U.S. Pat. No. 5,526,258, entitled “Method and apparatus for automated analysis of biological specimens,” that issued to Bacus teaches “an apparatus and method for analyzing the cell objects of a cell sample for the diagnosis and treatment of actual or suspected cancer is disclosed. An image of the cell sample is first digitized and morphological attributes, including area and DNA mass of the cell objects are automatically measured from the digitized image. The measured attributes are compared to ranges of attribute values which are preestablished to select particular cell objects having value in cancer analysis. After the selection of cell objects, the image is displayed to an operator and indicia of selection is displayed with each selected cell object. The operator then reviews the automatically selected cell objects, with the benefit of the measured cell object attribute values and accepts or changes the automatic selection of cell objects. In a preferred embodiment, each selected cell object is assigned to one of six classes and the indicia of selection consists of indicia of the class into which the associated cell object has been placed. The measured DNA mass of identified cell object fragments in tissue section samples may also be increased to represent the DNA mass of the whole cell object from which the fragment was sectioned.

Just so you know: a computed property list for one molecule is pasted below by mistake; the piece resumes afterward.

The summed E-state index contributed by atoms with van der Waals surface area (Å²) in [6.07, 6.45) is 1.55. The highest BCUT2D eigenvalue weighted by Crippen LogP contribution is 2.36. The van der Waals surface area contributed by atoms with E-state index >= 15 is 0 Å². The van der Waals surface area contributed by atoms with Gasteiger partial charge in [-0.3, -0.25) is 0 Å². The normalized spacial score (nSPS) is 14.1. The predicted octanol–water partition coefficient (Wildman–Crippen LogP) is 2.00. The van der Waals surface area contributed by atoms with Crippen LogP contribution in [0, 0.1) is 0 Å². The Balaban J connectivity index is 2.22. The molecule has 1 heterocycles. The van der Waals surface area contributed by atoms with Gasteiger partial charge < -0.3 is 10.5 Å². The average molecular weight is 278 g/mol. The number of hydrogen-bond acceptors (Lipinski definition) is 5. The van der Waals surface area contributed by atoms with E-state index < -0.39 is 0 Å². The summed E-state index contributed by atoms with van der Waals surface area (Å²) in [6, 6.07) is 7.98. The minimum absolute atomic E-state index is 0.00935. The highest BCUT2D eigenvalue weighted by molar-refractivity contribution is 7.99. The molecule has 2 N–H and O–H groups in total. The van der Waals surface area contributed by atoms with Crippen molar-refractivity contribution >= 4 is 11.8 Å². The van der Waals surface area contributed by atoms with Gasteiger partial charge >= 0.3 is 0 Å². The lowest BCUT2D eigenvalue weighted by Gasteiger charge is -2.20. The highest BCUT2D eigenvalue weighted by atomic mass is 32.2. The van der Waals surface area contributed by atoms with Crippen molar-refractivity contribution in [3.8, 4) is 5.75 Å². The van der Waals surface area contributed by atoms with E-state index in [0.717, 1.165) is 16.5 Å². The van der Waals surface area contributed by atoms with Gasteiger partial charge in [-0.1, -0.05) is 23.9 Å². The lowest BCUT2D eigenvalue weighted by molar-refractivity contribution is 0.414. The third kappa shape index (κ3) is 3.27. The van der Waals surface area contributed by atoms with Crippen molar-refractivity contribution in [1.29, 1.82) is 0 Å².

U.S. Pat. No. 5,018,209, entitled “Analysis method and apparatus for biological specimens,” that issued to Bacus et al., teaches “a method and apparatus are provided for selecting and analyzing a subpopulation of cells or cell objects for a certain parameter such as DNA, estrogen, and then measuring the selected cells. The observer in real time views a field of cells and then gates for selection based on the morphological criteria those cells that have the visual parameter such as colored DNA or colored antigen into a subpopulation that is to be measured. The selected cells are examined by digital image processing and are measured for a parameter such as a true actual measurement of DNA in picograms. A quantitation of the measured parameter is generated and provided.”